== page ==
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This is how my text (html) file looks like
    <!--
     |                                |
     |  This is a dummy comment       |
     |      please delete me          |
     |         asap                   |
     |                                |
      ________________________________
     | -->

    this is another line 
    in this long dummy html file...
    please do not delete me

I'm trying to delete the comment using sed :

cat file.html | sed 's/.*<!--\(.*\)-->.*//g'

It doesn't work :( What am I doing wrong?

Thank you very much for your help!

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1  
perhaps: /<!--[.\s\S]*?-->/ –  drudge Oct 29 '10 at 21:13
1  
@jnpcl: That looks like Perl. It won't work in sed. –  Dennis Williamson Oct 30 '10 at 1:50
1  
The usual warnings apply. –  Dennis Williamson Oct 30 '10 at 1:59
    
@Dennis: It's what worked for me with RegExPal, I didn't realize that sed used a different syntax for regular expressions. –  drudge Nov 1 '10 at 19:16

3 Answers 3

up vote 6 down vote accepted

patrickmdnet has the correct answer. Here it is on one line using extended regex:

cat file.html | sed -e :a -re 's/<!--.*?-->//g;/<!--/N;//ba'

Here is a good resource for learning more about sed. This sed is an adaptation of one-liner #92

http://www.catonmat.net/blog/sed-one-liners-explained-part-three/

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Thanks Brian! You're great :) what does the :a mean in your sed command? –  Zenet Oct 29 '10 at 21:39
    
It creates a branch label named 'a'. The '//ba' at the end is branching to 'a'. –  Brian Clements Oct 29 '10 at 22:06
    
Is the // before ba necessary? I don't need it in GNU sed. –  Dennis Williamson Oct 30 '10 at 1:49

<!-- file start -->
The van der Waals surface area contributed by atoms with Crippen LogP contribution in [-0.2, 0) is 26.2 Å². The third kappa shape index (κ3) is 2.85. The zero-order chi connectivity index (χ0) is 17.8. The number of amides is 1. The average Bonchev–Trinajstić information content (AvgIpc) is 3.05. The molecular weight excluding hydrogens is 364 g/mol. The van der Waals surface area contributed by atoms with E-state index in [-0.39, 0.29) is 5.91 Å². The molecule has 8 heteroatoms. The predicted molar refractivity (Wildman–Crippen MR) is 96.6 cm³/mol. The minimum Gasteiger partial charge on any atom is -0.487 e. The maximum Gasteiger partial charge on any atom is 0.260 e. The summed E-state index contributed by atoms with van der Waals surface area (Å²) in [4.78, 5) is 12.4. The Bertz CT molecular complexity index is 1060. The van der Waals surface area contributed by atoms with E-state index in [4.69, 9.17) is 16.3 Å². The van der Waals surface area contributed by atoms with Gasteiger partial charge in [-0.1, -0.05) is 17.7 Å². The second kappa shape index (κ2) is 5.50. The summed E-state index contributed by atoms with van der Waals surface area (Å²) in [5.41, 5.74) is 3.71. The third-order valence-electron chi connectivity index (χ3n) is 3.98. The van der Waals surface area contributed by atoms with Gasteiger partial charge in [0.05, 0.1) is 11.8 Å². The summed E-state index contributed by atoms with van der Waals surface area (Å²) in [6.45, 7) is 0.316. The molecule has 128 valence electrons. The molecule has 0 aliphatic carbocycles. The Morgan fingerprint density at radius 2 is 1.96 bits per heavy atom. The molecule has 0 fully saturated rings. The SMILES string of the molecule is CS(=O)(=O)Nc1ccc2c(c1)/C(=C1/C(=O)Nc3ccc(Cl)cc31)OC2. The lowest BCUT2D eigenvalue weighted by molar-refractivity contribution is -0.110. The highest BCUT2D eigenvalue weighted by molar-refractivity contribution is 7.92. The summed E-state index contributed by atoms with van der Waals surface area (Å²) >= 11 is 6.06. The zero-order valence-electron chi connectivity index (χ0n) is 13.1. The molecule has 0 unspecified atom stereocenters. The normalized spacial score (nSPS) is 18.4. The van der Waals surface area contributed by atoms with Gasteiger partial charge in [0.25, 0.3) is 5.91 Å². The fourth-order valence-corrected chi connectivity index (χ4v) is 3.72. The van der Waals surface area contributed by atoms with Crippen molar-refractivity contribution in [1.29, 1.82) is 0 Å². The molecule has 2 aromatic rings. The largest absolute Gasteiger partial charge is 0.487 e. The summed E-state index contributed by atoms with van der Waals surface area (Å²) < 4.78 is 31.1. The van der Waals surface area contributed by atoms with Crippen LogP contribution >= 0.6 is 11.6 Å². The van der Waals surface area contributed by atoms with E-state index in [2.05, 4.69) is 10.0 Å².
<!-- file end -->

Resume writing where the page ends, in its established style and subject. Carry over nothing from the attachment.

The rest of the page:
The double slash is short-hand for the previous expression (which is /<!--/). It is what determines if the branch will be taken (to go back and grab more lines into the buffer if it needs to). I would guess that without it, the branch is always taken and the whole file is read into one buffer. Might be an issue with a very large file, I'm not sure. –  Brian Clements Oct 30 '10 at 2:16

One problem with your original attempt is that your regex only handles comments that are entirely on one line. Also, the leading and trailing ".*" will remove non-comment text.

You would better off using existing code instead of rolling your own.

http://sed.sourceforge.net/grabbag/scripts/strip_html_comments.sed

#! /bin/sed -f
# Delete HTML comments
# i.e. everything between <!-- and -->
# by Stewart Ravenhall <stewart.ravenhall@ukonline.co.uk>

/<!--/!b
:a
/-->/!{
    N
    ba
}
s/<!--.*-->//

(from http://sed.sourceforge.net/grabbag/scripts/)

See this link for various ways to use perl modules for removing HTML comments (using Regexp::Common, HTML::Parser, or File::Comments.) I am sure there are methods using other utilities.

http://www.perlmonks.org/?node_id=500603

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I think you can do this with awk if you want. Start:

[~] $ more test.txt
<!--

An HTML style comment 

-->

Some other text

<div>
<p>blah</p>
</div>

<!-- Whoops
     Another comment -->
<span>Something</span>

Result of the awk:

[~]$ cat test.txt | awk '/<!--/ {off=1} /-->/ {off=2} /([\s\S]*)/ {if (off==0) print; if (off==2) off=0}'
Some other text

<div>
<p>blah</p>
</div>

<span>Something</span>
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